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Implications of Department of Justice’s New Guidelines for White Collar Investigations

Earlier this month, the Justice Department issued a memo setting forth a new set of guidelines for white-collar civil and criminal investigations, signaling a new departmental focus on individual employees in the white-collar context.1 Aiming to “ease some barriers” to the investigation and prosecution of individual employees, the new guidelines codify Department priorities and establish practices for mandatory adoption across all U.S. Attorney’s offices.2 In total, the Justice Department memo identifies six new changes to how the Justice Department will conduct white-collar investigations going forward.3

White-collar civil and criminal investigations following the financial crisis of the late 2000’s proved successful in securing large fines from banks and other institutions, but investigations have rarely materialized in actual indictments of individual bankers and executives.4 This low rate of success has been partly attributable to the inherent challenges of prosecuting individuals in the white-collar context. Prosecutors must satisfy a high legal standard,5 and the diffuse nature of responsibility and decision-making in a large corporation, coupled with the complexity of corporate documents, make the project of satisfying that legal standard all the more difficult.6 However, another factor has been the Department’s own recent lack of emphasis on targeting individuals, as the Department often “turns its eyes toward individuals only after negotiating a corporate settlement.”7

Under the new policy articulated in the Department’s guidelines, the targeting of individual employees will take on a more pronounced role in white-collar civil and criminal investigations, with the Department “fully leverag[ing] its resources to identify culpable individuals at all levels in corporate cases.”8 Many of the guidelines seem to direct prosecutors to view investigations of companies as intimately and strategically tied to investigations of individual employees. For example, the most forceful of these new guidelines is the requirement that companies under investigation must turn over evidence “relating to the individuals responsible for the misconduct” before receiving any cooperation credit,9 thereby supplying prosecutors with considerable leverage in settlement negotiations.10 Additionally, the guidelines also declare a policy that “no corporate resolution will provide protection from criminal or civil liability for any individuals.”11

More broadly, these guidelines emphasize individual employees as a priority for the Department in the white-collar investigation context, urging Department attorneys to “focus on individuals from the inception of the investigation”12 and “not resolve matters with a corporation without a clear plan to resolve related individual cases.”13 As the Justice Department’s first major policy initiative under Attorney General Loretta Lynch,14 the guidelines indicate an effort to secure both large fines and individual executive indictments. Sally Q. Yates, the Deputy Attorney General and author of the Department’s memo, said earlier this year that large fines alone are “not a substitute for holding individuals within those institutions personally accountable.”15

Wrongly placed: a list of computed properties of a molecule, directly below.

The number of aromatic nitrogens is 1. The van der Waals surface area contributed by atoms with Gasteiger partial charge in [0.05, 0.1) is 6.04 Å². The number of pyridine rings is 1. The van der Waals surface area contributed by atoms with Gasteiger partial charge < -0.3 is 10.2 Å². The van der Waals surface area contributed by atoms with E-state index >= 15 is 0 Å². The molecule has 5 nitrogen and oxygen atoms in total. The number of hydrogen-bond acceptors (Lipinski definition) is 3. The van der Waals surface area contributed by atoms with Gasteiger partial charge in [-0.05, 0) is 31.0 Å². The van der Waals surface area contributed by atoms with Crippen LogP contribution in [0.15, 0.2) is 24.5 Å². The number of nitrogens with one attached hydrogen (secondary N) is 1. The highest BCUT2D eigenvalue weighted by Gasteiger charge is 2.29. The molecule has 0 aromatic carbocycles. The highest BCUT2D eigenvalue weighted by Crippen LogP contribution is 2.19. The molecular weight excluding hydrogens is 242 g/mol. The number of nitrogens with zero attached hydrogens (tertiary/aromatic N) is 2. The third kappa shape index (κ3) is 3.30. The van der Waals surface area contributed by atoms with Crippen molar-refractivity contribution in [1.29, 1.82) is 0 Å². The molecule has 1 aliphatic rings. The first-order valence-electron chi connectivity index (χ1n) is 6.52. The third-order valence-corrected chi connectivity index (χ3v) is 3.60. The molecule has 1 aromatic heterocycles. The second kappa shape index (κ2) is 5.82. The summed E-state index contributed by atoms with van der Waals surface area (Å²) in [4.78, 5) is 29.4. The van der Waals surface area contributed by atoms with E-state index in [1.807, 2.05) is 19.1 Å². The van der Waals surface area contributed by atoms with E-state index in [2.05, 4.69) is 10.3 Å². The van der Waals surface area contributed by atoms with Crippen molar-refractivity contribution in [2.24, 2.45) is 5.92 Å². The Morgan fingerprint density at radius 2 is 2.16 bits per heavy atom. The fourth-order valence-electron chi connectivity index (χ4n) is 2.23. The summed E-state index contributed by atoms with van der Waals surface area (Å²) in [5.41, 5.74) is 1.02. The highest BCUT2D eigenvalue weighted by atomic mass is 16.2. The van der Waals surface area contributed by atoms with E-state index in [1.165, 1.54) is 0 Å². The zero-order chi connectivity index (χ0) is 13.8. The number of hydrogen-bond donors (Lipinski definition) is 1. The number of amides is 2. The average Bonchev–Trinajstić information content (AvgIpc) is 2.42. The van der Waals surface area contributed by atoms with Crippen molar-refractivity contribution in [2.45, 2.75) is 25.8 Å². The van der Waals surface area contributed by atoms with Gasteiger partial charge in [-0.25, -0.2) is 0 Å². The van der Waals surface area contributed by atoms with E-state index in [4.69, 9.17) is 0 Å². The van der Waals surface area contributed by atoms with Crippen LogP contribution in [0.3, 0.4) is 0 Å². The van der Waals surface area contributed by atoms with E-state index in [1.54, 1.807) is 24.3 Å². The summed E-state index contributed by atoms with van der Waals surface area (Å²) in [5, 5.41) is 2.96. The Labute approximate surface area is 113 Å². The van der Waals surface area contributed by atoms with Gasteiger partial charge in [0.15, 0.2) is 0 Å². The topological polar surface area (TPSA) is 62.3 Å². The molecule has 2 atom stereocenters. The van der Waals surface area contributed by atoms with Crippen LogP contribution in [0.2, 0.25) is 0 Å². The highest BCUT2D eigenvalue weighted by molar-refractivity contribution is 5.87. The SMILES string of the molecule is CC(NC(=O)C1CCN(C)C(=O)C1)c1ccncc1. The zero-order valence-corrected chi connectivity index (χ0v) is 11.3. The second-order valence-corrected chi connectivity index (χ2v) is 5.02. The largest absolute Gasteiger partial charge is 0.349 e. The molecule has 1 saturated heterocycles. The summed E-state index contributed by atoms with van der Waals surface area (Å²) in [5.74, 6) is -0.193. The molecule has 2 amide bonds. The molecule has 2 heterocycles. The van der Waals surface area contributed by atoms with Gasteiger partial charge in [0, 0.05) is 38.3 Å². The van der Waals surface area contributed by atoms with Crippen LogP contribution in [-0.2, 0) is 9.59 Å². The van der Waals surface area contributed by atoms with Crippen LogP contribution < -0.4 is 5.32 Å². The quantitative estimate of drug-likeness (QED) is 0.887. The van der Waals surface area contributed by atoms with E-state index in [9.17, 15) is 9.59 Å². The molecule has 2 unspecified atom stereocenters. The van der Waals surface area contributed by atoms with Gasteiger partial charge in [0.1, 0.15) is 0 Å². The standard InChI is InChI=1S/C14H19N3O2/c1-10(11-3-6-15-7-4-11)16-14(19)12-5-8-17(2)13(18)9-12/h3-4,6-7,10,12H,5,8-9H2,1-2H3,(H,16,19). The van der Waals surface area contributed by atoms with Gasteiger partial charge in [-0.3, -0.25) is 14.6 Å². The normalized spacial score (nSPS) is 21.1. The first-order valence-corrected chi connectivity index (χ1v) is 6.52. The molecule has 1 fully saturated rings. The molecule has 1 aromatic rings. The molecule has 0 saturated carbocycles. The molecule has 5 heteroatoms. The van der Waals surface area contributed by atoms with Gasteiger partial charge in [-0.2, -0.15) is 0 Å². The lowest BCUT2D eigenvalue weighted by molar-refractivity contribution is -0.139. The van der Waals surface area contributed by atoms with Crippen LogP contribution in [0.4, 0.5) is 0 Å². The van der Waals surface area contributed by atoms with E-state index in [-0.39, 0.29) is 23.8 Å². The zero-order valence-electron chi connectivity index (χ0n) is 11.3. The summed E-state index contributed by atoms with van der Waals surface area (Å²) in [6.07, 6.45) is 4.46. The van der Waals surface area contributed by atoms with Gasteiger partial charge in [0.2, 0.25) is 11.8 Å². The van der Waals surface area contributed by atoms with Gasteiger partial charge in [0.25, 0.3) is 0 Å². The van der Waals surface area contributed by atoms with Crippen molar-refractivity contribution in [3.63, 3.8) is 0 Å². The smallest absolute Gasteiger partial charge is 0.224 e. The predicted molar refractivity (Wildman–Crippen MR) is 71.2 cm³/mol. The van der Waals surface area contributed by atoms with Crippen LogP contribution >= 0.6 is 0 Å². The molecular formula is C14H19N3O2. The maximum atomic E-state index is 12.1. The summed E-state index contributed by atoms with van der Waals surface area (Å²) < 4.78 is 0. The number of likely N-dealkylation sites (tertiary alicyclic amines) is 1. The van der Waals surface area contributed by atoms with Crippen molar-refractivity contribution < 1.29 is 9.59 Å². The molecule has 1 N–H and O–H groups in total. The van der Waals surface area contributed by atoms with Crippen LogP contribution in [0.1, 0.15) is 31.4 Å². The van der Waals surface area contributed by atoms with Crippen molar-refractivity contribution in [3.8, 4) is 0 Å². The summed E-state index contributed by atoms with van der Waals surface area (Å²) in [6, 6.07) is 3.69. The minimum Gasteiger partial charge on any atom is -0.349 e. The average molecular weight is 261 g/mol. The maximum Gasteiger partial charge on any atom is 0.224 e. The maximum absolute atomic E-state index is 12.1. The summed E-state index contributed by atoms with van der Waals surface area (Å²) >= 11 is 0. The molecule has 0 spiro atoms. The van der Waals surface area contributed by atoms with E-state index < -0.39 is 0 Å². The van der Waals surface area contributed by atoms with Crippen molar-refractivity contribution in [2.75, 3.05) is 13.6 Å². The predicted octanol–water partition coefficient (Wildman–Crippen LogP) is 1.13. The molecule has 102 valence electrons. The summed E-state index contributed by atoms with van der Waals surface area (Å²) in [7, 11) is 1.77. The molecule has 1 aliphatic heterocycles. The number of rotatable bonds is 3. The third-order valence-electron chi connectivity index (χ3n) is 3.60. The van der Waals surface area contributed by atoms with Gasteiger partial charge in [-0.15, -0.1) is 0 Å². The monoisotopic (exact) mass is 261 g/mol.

It remains to be seen what effect these new guidelines will have on future investigations. As some have noted, most of the directives contained in the new guidelines are already the recognized practice of prosecutors in the Southern and Eastern Districts of New York, where a considerable amount of large white-collar cases are handled.16 Further, Deputy Attorney General Yates has cautioned that it will take time for the impact of the new guidelines to be felt.17 However, even if these guidelines ultimately prove to be purely symbolic, they nevertheless mark a significant shift in the Department’s approach to white-collar issues.

  1. U.S. Dep’t of Justice, Individual Accountability for Corporate Wrongdoing (2015) [hereinafter Department Memo], available at

  2. Ben Protess and Matt Apuzzo, Justice Dept. Vow to Go After Bankers May Prove a Promise Hard to Keep, N.Y. Times: Dealbook (Sept. 10, 2015),

  3. Department Memo, supra note 1, at 2. 

  4. Matt Apuzzo and Ben Protess, Justice Department Sets Sights on Wall Street Executives, N.Y. Times: Dealbook (Sept. 9, 2015),

  5. Protess and Apuzzo, supra note 2 (noting that prosecutors “must prove that executives intended to break the law and that their actions ‘materially’ affected the market or investors.”). 

  6. Department Memo, supra note 1, at 2 (“…where responsibility can be diffuse and decisions are made at various levels, it can be difficult to determine if someone possessed the knowledge and criminal intent necessary to establish their guilt beyond a reasonable doubt…investigators must reconstruct what happened based on a painstaking review of corporate documents…”). 

  7. Apuzzo and Protess, supra note 4. 

  8. Department Memo, supra note 1, at 2. 

  9. Id. at 3. 

  10. Protess and Apuzzo, supra note 2 (“Credit for cooperation can save companies billions of dollars in fines and mean the difference between a civil settlement and a criminal charge.”). 

  11. Department Memo, supra note 1, at 5. 

  12. Id. at 4. 

  13. Id. at 5. 

  14. Apuzzo and Protess, supra note 4. 

  15. Id

  16. Protess and Apuzzo, supra note 2. 

  17. Id

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Sam Scarritt-Selman